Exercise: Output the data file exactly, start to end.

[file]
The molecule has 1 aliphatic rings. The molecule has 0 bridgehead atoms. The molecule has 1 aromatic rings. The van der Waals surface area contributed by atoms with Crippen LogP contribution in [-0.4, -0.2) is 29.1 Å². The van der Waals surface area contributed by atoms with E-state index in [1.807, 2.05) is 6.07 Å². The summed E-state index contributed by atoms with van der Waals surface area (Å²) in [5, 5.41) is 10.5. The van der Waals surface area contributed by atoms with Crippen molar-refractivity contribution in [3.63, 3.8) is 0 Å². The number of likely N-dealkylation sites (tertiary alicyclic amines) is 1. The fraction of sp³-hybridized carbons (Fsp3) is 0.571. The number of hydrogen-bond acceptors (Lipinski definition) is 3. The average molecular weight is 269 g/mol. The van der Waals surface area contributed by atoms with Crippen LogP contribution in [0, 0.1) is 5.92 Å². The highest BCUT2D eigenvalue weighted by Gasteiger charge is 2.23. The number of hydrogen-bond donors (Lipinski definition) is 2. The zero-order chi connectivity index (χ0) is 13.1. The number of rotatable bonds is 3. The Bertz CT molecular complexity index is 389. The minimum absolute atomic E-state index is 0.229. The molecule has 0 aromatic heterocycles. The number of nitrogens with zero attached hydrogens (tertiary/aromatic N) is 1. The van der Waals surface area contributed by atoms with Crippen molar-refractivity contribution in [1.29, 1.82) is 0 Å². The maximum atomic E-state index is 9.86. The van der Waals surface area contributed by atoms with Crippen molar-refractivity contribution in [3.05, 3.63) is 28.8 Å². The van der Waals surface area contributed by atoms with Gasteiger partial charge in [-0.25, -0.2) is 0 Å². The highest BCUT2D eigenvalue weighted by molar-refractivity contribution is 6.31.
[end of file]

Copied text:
The molecule has 1 aliphatic rings. The molecule has 0 bridgehead atoms. The molecule has 1 aromatic rings. The van der Waals surface area contributed by atoms with Crippen LogP contribution in [-0.4, -0.2) is 29.1 Å². The van der Waals surface area contributed by atoms with E-state index in [1.807, 2.05) is 6.07 Å². The summed E-state index contributed by atoms with van der Waals surface area (Å²) in [5, 5.41) is 10.5. The van der Waals surface area contributed by atoms with Crippen molar-refractivity contribution in [3.63, 3.8) is 0 Å². The number of likely N-dealkylation sites (tertiary alicyclic amines) is 1. The fraction of sp³-hybridized carbons (Fsp3) is 0.571. The number of hydrogen-bond acceptors (Lipinski definition) is 3. The average molecular weight is 269 g/mol. The van der Waals surface area contributed by atoms with Crippen LogP contribution in [0, 0.1) is 5.92 Å². The highest BCUT2D eigenvalue weighted by Gasteiger charge is 2.23. The number of hydrogen-bond donors (Lipinski definition) is 2. The zero-order chi connectivity index (χ0) is 13.1. The number of rotatable bonds is 3. The Bertz CT molecular complexity index is 389. The minimum absolute atomic E-state index is 0.229. The molecule has 0 aromatic heterocycles. The number of nitrogens with zero attached hydrogens (tertiary/aromatic N) is 1. The van der Waals surface area contributed by atoms with Crippen molar-refractivity contribution in [1.29, 1.82) is 0 Å². The maximum atomic E-state index is 9.86. The van der Waals surface area contributed by atoms with Crippen molar-refractivity contribution in [3.05, 3.63) is 28.8 Å². The van der Waals surface area contributed by atoms with Gasteiger partial charge in [-0.25, -0.2) is 0 Å². The highest BCUT2D eigenvalue weighted by molar-refractivity contribution is 6.31.